The name of Malaysia’s capital, Kuala Lumpur, means “muddy junction” or “muddy confluence” of two rivers, the Gombak and Klang. That name serves as a nice metaphor for Malaysia itself as it is a confluence – a clash, really – of cultures. Malay, Chinese, Indian, and European influences are visible throughout the country. According to the 2010 population survey, most of the population of Malaysia practice Islam (61 percent), but Buddhists (19 percent), Christians (9 percent), and Hindus (6 percent) are all present.
Though an ancient people, Malaysia is a young country. A British colony for a century, it suffered Japanese occupation from 1942-45, returned to British rule after the war, and finally gained independence in 1957. Most Westerners, however, know none of that. For them, Kuala Lumpur is probably best known for the 1,483-foot Petronas Twin Towers. From 1998 – 2004 they were the tallest buildings in the world. Whatever notoriety that did not give them, Sean Connery and Catherine Zeta-Jones more than made up for in the 1999 caper Entrapment, where Connery and Jones climb all over the towers Ninja-style and steal an ancient artifact and leave the Malay police looking like the Keystone Kops.
I negotiated a ride with a Chinese taxi driver named Lim Jie. For two days he drove us all over KL so that I saw all of the major sites: the royal palace of Istana Negara; the KLCC Park and shopping mall; the Batu Caves; the KL Tower; Chinatown; the National Mosque of Malaysia; the Buddhist Temple at Thean Hou; the Golden Triangle; and the Petronas Towers.
Lim Jie proved interesting.
“Are you married?” I asked, making small talk.
He laughed bitterly, telegraphing that the question had an unhappy answer: “No.”
“Why not?” Fortyish, I assumed he would have a wife and children.
“No money, no honey,” he replied.
This is common throughout Asia. I have encountered this very term in China, Hong Kong, Korea, Japan, Singapore, and now here, where women often marry for financial security, not love.
“Asian women will date their not-so-wealthy peers to have fun,” he explains. “But they will never marry you unless you own something like a nice apartment or you make a lot of money. So I date, yes, but none of those women would marry someone in my financial position.”
By global standards, Lim does well for himself. He owns his taxi and he makes enough to lease an apartment in the city, but that is not enough to qualify him for marriage with the kind of woman he wants. So he dates and hopes to make it big someday. Like so many people all over the world, Lim hopes to immigrate to America and, in a stroke, change his fortunes.
“Chinese girls are very high maintenance,” he says. “They want money, not love. No money, no honey.”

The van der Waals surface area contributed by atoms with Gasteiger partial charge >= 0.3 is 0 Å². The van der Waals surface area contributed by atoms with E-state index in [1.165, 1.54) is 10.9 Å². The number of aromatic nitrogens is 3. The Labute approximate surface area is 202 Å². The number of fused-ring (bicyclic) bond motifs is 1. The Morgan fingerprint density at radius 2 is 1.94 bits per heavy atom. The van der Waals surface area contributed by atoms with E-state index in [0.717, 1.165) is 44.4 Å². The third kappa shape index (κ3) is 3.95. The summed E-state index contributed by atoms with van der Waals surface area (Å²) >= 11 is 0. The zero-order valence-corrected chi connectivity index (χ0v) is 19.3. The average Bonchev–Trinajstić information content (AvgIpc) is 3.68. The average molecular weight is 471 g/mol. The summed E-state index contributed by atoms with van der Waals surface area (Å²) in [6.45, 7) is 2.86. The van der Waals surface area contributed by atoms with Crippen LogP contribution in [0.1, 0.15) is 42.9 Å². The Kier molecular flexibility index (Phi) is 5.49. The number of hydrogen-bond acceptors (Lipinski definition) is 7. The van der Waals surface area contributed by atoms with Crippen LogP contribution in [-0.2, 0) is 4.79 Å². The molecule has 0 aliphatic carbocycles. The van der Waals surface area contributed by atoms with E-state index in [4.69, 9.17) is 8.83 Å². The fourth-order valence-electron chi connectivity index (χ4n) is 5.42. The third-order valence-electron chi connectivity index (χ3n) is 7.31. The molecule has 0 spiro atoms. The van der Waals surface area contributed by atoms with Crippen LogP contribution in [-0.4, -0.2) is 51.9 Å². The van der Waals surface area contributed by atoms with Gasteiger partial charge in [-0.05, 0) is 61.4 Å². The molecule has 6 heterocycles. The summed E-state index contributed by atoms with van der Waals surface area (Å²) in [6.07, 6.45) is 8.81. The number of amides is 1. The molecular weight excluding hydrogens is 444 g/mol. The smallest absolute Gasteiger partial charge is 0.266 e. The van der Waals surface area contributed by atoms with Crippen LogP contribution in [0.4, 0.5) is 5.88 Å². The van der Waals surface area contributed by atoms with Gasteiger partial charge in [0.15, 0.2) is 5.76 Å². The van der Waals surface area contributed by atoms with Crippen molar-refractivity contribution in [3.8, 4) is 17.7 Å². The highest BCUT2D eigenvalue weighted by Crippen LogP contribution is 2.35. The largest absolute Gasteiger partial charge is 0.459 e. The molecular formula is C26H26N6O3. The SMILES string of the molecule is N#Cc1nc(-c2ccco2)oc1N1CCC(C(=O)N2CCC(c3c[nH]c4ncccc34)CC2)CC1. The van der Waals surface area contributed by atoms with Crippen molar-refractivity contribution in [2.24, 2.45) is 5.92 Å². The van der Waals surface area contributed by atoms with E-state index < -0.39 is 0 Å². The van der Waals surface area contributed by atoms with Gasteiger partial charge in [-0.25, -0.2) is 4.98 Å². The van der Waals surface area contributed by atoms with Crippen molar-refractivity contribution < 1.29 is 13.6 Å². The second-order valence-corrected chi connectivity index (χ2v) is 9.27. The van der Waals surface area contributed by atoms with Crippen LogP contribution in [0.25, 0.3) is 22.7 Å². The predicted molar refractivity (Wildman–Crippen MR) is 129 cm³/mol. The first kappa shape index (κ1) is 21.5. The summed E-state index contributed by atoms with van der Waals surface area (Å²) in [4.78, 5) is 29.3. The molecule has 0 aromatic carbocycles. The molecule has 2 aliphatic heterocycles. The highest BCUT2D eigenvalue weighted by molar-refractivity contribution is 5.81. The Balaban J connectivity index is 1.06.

He reflected for a moment and then, as if a plan had just materialized in his head, he said, “I might marry a Thai woman. Thai women are much less difficult. They think they lucky to get a Chinese taxi driver!”
Since I had just come from Thailand, I suggested he take his taxi north and begin his romantic search – or at least try his chances on EHarmony or some Malaysian equivalent. He appeared to be considering it.
At the Batu Caves, an extraordinary Hindu Temple with a massive 140-foot statue of Lord Murugan, I climbed the seemingly endless steps to the caves while Lim worked on his plan. Tourists milled about taking selfies – an obsession throughout Asia – while others made offerings to the false gods and worshipped. From the top of the steps, I looked once again at Lord Murugan. The Hindu god of war, he is the equivalent of the Assyrian god Ashur, the Greek god Ares, and the Roman god Mars – but much, much bigger. I halfway expected to hear the cracking of stone and see Murugan taking steps forward, crushing tourists under his sandals like Talos in the Ray Harryhausen movie of my childhood. The big statue was creepy in the way that all statues of pagan gods are creepy.
Lim’s own Chinese folk religion seemed to be pluralistic. He offered his respects to everybody’s god(s) – Allah, the tens of thousands (millions?) of Hindu deities, the Buddhist essence, and Jesus. When I tried to explain that Jesus and Allah both demanded exclusivity, he demurred. Lim simply preferred not to know. There was a pragmatism to his broad acceptance of all of these religions. In a country like Malaysia, he couldn’t afford to make anyone unhappy.
Public morality in Malaysia is shaped by Islam, a religion that is no more indigenous to this country than it is to France or Germany. It is an oppressive feeling that makes Calvin’s Geneva look like Vegas. The Qibla arrow on the ceiling in my hotel room points toward Mecca and a prayer mat hangs in the closet. Five times a day, the muezzin calls out over loudspeakers: “Allahu Akbar! Allah is the Greatest!”
I beg to differ. Like one of the best moments in modern cinema, when you hear this annoying prayer blaring all over the city in the middle of the night – a sound that is very much like bad yodeling – you are tempted to take matters into your own hands as Jean Dujardin did in this hilarious scene. Indeed, this scene is so politically incorrect that I am shocked a French filmmaker would include it.
But I am glad that he did.
Larry Alex Taunton is an author, cultural commentator, and freelance columnist contributing to USA TODAY, Fox News, First Things, The Atlantic, CNN, and The American Spectator. In addition to being a frequent radio and television guest, he is also the author of The Grace Effect and The Gospel Coalition Arts and Culture Book of the Year, The Faith of Christopher Hitchens. You can subscribe to his blog at larryalextaunton.com.